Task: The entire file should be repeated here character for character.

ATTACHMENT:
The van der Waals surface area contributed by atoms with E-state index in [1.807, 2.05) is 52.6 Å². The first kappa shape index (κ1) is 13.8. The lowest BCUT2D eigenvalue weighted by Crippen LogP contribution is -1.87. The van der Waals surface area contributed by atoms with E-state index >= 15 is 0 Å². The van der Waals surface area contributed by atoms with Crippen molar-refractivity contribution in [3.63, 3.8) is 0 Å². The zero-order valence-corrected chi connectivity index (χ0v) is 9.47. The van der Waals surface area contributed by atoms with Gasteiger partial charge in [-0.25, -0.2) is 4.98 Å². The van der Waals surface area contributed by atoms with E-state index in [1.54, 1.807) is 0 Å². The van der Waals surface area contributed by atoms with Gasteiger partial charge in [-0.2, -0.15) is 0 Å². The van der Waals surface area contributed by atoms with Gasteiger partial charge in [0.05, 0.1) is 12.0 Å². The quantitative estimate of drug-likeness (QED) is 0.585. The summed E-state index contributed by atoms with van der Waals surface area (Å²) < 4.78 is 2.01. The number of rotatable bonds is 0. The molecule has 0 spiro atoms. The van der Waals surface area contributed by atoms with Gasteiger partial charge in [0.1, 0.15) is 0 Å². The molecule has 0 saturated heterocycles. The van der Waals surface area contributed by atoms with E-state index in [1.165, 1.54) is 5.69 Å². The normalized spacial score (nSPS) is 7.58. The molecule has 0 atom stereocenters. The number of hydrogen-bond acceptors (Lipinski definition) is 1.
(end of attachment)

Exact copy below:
The van der Waals surface area contributed by atoms with E-state index in [1.807, 2.05) is 52.6 Å². The first kappa shape index (κ1) is 13.8. The lowest BCUT2D eigenvalue weighted by Crippen LogP contribution is -1.87. The van der Waals surface area contributed by atoms with E-state index >= 15 is 0 Å². The van der Waals surface area contributed by atoms with Crippen molar-refractivity contribution in [3.63, 3.8) is 0 Å². The zero-order valence-corrected chi connectivity index (χ0v) is 9.47. The van der Waals surface area contributed by atoms with Gasteiger partial charge in [-0.25, -0.2) is 4.98 Å². The van der Waals surface area contributed by atoms with E-state index in [1.54, 1.807) is 0 Å². The van der Waals surface area contributed by atoms with Gasteiger partial charge in [-0.2, -0.15) is 0 Å². The van der Waals surface area contributed by atoms with Gasteiger partial charge in [0.05, 0.1) is 12.0 Å². The quantitative estimate of drug-likeness (QED) is 0.585. The summed E-state index contributed by atoms with van der Waals surface area (Å²) < 4.78 is 2.01. The number of rotatable bonds is 0. The molecule has 0 spiro atoms. The van der Waals surface area contributed by atoms with Gasteiger partial charge in [0.1, 0.15) is 0 Å². The molecule has 0 saturated heterocycles. The van der Waals surface area contributed by atoms with E-state index in [1.165, 1.54) is 5.69 Å². The normalized spacial score (nSPS) is 7.58. The molecule has 0 atom stereocenters. The number of hydrogen-bond acceptors (Lipinski definition) is 1.